Political changes in Bhutan over the past five years — the introduction of a ‘democratic constitution,’ the retreat by the fourth King and the coronation of his son, elections to Parliament which now has both a ruling and an opposition party, and governance being the prerogative of the elected government — have triggered two opposite reactions generally. One school has hailed the vision of the Bhutanese monarchy and its act of ‘renunciation,’ and has declared the ‘democracy story’ to be a success. Many others dismiss the transition as being a ‘farce,’ claiming that the King still calls the shots and that Bhutan remains a tight autocracy.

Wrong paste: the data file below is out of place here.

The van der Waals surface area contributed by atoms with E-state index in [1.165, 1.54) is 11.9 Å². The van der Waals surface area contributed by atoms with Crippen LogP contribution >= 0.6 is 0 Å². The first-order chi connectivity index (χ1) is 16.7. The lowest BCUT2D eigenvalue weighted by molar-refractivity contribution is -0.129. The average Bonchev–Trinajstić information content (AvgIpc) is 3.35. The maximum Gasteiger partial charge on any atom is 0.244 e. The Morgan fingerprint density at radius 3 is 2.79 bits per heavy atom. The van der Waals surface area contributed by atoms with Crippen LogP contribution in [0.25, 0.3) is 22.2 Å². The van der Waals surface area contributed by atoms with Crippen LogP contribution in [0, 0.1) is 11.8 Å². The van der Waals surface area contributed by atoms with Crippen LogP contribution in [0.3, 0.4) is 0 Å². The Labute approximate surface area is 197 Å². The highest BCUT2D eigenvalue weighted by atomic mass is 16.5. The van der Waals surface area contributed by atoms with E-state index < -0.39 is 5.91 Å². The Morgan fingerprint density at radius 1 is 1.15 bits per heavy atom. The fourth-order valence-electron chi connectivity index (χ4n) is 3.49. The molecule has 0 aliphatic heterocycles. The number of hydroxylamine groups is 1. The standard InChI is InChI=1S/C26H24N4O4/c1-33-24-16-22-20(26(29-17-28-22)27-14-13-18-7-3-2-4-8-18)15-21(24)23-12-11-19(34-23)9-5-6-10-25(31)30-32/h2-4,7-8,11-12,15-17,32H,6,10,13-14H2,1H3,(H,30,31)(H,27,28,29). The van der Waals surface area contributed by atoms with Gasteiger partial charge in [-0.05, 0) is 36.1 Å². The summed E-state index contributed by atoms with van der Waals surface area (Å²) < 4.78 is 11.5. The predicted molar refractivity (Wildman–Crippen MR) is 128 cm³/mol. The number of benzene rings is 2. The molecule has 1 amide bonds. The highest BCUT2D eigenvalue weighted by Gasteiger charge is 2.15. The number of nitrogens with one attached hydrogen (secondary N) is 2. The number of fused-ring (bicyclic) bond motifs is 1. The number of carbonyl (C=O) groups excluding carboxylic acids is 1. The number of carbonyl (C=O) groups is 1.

The truth probably lies in the middle — of a society undergoing complex, multi-dimensional changes, but in a careful and calibrated manner. Observers agree upon there being two fundamental changes: the opening up of the media space, and the emergence of constitutional institutions.